New York, February 2, 2011—Dominican police wounded journalist Francisco Frías Morel on Friday as he was covering a funeral procession for a youth killed in a police shooting in the northeastern city of Nagua, according to news reports and CPJ interviews. The Committee to Protect Journalists called on local authorities to conduct a thorough investigation and to hold those responsible to account.
“We condemn the use of violence by Dominican police to obstruct news coverage,” said Carlos Lauría, CPJ’s senior program coordinator for the Americas. “We call on authorities to investigate the attack and bring those responsible to justice.”
Frías was among a group of 15 journalists covering a funeral procession for Luís Alfredo Domínguez, 21, who had been killed in a police shooting on January 26, news reports said. A police commission is investigating the Domínguez shooting, which sparked protests over perceived police violence, the Santo Domingo-based daily El Nacional reported. Four police officers have been arrested in connection with the shooting.
On Friday, journalists in front of the funeral procession were confronted by about a dozen police officers, according to Frías and Teonilda Gómez, Nagua correspondent for Santo Domingo-based news daily Listín Diario. The agents fired pellets and launched tear gas canisters, prompting reporters to take cover, Frías and Gómez told CPJ. Frías was hit in the face and abdomen with the pellets, local press reports said. The journalists were wearing press passes and had clearly labeled equipment, including cameras and video cameras, according to Frias and Gómez. Frías was taken by a colleague to a hospital where he remained until Sunday. One pellet remained lodged near his left eye, according to press reports. Frías told CPJ he planned to seek further medical care in Santo Domingo this week.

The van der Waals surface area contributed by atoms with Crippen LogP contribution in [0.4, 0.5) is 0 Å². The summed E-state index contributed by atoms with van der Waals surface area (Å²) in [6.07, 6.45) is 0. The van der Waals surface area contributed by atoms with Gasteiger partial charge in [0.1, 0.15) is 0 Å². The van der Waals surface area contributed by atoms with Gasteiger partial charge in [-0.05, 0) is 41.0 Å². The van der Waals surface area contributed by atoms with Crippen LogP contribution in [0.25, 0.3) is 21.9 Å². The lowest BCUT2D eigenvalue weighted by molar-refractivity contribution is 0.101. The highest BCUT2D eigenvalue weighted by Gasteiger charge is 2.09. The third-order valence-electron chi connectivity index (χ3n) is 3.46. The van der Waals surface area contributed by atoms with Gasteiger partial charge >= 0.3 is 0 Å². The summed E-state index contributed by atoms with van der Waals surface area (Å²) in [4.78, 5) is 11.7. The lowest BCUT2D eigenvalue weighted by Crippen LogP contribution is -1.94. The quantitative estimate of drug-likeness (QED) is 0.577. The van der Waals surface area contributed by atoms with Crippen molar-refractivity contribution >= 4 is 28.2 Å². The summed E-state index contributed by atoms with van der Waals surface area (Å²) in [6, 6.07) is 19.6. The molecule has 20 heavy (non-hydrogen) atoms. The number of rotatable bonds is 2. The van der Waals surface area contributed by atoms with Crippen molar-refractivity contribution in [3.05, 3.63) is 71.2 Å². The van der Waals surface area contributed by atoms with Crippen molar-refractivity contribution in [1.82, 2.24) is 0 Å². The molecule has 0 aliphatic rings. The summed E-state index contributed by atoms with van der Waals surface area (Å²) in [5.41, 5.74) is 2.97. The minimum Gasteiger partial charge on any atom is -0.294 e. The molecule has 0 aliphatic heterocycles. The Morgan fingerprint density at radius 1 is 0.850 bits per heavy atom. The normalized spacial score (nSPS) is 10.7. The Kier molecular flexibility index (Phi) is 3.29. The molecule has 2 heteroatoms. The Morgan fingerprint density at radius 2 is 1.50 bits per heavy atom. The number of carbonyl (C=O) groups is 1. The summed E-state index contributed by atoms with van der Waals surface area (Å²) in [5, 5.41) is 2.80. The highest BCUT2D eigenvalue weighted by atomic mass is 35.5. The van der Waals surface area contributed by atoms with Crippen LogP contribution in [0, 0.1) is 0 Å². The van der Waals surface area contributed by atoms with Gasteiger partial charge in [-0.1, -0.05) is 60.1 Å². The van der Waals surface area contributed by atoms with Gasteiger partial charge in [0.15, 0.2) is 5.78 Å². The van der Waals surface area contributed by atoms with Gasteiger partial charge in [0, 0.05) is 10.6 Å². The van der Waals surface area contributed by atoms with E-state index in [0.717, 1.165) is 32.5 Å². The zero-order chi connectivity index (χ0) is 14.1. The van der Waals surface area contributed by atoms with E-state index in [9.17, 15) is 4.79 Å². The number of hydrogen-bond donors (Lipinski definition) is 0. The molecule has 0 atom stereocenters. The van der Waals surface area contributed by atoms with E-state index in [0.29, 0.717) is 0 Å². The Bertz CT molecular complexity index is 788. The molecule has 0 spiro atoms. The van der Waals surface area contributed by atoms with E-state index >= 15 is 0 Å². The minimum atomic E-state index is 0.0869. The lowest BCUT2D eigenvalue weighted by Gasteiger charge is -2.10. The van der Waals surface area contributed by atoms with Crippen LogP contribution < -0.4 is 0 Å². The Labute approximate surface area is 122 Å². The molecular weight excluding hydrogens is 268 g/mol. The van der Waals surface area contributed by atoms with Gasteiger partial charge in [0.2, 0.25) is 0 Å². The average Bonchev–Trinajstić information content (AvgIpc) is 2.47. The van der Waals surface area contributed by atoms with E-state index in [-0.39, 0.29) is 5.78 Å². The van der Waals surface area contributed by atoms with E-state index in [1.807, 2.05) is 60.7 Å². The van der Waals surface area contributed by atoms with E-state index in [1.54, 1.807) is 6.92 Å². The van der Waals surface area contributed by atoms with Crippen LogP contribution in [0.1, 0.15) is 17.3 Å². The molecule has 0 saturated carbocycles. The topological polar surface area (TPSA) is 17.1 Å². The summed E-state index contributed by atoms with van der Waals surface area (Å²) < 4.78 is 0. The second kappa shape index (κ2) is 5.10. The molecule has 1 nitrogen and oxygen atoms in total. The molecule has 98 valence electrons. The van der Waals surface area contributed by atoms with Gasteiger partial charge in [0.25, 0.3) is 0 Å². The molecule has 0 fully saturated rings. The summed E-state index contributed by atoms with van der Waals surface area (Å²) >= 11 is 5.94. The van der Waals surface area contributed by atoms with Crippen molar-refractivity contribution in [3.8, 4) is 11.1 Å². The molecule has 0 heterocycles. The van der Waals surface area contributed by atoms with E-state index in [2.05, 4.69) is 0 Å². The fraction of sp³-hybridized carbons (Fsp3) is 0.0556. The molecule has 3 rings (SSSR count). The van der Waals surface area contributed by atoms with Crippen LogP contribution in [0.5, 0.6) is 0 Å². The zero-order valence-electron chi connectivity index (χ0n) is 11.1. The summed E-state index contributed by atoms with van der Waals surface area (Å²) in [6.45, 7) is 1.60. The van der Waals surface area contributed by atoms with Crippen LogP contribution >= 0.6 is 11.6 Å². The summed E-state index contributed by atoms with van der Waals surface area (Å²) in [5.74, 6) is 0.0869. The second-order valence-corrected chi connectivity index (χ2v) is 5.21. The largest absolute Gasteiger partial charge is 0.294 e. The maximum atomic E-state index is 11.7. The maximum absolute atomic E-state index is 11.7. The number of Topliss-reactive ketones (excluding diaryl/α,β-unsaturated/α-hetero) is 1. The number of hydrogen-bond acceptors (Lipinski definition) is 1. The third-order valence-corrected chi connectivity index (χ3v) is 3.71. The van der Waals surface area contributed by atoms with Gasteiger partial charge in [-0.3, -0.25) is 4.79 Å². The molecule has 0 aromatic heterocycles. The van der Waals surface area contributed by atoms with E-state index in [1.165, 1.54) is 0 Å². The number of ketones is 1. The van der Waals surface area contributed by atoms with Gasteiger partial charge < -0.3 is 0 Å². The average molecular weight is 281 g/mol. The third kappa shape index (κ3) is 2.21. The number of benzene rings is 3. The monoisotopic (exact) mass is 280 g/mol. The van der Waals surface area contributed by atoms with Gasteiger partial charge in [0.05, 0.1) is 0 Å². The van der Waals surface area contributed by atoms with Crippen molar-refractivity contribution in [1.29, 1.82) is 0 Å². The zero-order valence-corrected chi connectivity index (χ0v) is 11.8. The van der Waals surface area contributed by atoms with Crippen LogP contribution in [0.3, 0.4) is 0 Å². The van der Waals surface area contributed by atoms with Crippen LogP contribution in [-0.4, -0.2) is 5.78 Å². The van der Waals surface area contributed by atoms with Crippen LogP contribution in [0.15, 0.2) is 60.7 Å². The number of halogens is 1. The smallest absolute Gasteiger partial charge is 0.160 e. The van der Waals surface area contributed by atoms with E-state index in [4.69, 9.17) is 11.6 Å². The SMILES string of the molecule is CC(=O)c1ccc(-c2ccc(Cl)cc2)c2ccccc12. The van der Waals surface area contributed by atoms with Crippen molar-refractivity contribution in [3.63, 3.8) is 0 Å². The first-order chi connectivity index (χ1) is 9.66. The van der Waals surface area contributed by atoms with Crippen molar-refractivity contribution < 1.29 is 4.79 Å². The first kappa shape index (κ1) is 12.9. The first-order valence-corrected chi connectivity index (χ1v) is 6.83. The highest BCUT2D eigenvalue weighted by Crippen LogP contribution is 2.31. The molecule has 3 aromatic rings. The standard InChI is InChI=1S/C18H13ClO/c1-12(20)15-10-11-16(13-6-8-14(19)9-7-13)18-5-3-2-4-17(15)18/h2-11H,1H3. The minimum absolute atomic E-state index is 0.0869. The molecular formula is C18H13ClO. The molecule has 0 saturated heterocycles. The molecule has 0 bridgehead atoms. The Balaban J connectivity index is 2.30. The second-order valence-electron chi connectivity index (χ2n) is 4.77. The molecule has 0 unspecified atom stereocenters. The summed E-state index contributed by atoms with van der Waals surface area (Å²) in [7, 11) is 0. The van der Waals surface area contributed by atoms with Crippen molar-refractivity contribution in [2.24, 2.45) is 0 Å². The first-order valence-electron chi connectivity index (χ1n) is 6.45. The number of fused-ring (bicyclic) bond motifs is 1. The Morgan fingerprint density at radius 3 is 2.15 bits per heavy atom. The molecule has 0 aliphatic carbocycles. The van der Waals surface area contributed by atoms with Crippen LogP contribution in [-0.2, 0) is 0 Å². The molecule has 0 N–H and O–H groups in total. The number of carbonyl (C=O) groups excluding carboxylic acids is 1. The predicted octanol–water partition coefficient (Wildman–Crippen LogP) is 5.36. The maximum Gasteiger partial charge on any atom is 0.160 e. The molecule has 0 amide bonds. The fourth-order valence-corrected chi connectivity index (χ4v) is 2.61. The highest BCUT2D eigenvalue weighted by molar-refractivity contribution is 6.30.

Frías, 45, is director of FM Cabrera, runs a news blog, and co-produces a daily news program called “El Desahogo” on Radio Trébol FM. He had been critical of a police report indicating that Domínguez had been killed in a shootout with local police. Frías reported on his blog, Prensa Libre Nagua, and on “El Desahogo,” that police had shot Domínguez at close range.
In an interview with CPJ, the Nagua police commander, Col. Juan Antonio Lora Castro, said that police did not fire on the journalists but were trying to disperse what he called an unruly crowd. Lora Castro, who took command in Nagua this week, said only rubber bullets were used in Friday’s protest.
Frías, who also works in a local senator’s press office, said he believes police targeted him for his reporting on Domínguez’s death. He said the crowd was at least 250 feet (75 meters) behind the group of journalists and around a corner.